McCormack Society Newsletter No 3. August 2001

The John McCormack Society


No 3. Autumn 2001

Articles in this issue

Notes from the Chair

Colum O'Brien

Liam Breen

The Galway Experience

The Early Days

Notes from the Chair

Greetings from the Chair and welcome to another Newsletter.

As Mallory had it: 'The old order changeth, yielding place to new'.

Shortly before we went to press, Oliver O'Brien graciously accepted the position of President of the Society.

At the AGM held in February, I had to honour of being elected your Chairman for the coming year, and John Allen was elected Vice-Chairman. We have taken over from our esteemed predecessors Dermot McDevitt and Donal McNally who, because of outside pressures, could not continue in their offices. I would like to express our profound thanks to both Dermot and Donal for their continued help, advice, support and experience in helping keep the show on the road. Also, I would like to particularly welcome Seamus Keams back to the Committee. Seamus was a founder member of the Society in the early 1960s and also acted as Secretary for a period. You will enjoy his contribution in this issue concerning those early days.

Furthermore, I would like to thank all the other members of the Committee for their work and effort with a special mention of our marvellous Secretary Marie Tully; our Treasurer Joe Clarke; and Ita Hackett, who did Trojan work in organising various outings, particularly the McCormack Experience in Galway last November. You are extremely fortunate in having such a marvellous group to carry on the business of the Society. As regards Galway, anyone who was there will realise that it was the experience of a lifetime. Our visitors from overseas were very highly impressed and enjoyed themselves thoroughly. Talks, expositions, a film show and recitals culminated in a marvellous tour-de-force from Oliver O'Brien. Our thanks are due to all the presenters and particularly the three principal organisers: Ita Hackett, Marie Tully and John Alien.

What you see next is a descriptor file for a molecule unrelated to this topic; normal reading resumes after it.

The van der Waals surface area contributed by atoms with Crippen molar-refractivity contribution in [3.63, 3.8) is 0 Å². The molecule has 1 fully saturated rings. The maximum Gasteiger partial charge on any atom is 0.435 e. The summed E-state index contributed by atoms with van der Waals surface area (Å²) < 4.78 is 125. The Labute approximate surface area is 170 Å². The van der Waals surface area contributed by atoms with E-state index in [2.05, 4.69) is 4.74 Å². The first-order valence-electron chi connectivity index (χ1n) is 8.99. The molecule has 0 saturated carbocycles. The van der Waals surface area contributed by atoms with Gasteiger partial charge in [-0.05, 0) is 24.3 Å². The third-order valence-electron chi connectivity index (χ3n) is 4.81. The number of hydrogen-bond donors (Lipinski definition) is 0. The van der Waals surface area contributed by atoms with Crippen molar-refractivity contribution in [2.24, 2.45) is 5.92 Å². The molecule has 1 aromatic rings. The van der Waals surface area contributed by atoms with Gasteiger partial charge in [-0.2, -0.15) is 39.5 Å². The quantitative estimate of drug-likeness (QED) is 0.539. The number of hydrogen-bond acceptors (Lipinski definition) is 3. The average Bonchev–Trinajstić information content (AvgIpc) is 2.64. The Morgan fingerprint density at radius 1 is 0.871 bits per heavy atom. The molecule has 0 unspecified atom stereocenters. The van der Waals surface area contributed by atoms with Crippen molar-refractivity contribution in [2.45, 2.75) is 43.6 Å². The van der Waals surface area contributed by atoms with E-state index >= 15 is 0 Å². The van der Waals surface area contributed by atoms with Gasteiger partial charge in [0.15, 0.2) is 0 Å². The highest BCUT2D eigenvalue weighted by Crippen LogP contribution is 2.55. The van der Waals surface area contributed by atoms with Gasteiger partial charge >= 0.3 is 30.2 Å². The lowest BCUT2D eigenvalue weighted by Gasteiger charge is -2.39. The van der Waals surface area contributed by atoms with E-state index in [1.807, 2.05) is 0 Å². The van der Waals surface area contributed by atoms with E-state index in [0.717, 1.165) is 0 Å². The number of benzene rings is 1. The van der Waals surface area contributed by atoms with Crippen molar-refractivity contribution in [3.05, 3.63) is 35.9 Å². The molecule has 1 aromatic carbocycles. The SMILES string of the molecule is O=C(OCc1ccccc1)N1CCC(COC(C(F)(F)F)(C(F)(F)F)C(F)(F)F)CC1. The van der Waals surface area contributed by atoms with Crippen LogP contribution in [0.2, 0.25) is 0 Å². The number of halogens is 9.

On a sad note we regret the deaths of the Society's long-time President Liam Breen and of Colum O'Brien, son of Vincent and brother of Oliver. Colum was a former President of the Society. Your Committee represented you at the removals and burial ceremonies. The Committee also expressed their sorrow to the two families and sent wreaths and Mass cards.

Our membership is keeping up, but more would always be welcome. Do see if you can encourage your friends to sample what the Society offers, whether by attending recitals and concerts or coming on an outing, or even the trip to Killamey. This is the only way the Society can go from strength to strength. We have a number of new members and it is a joy to see them partake of the events.

During the year we also had our summer outing, our annual Commemorative Mass in the Pro-Cathedral, and our Bursary Concert in the Dublin Mansion House. Our annual dinner, at which a wonderful night was had by all, was held at the QV2 Restaurant in February. And in April we were back at the Mansion House singing for the Lord Mayor and his guests.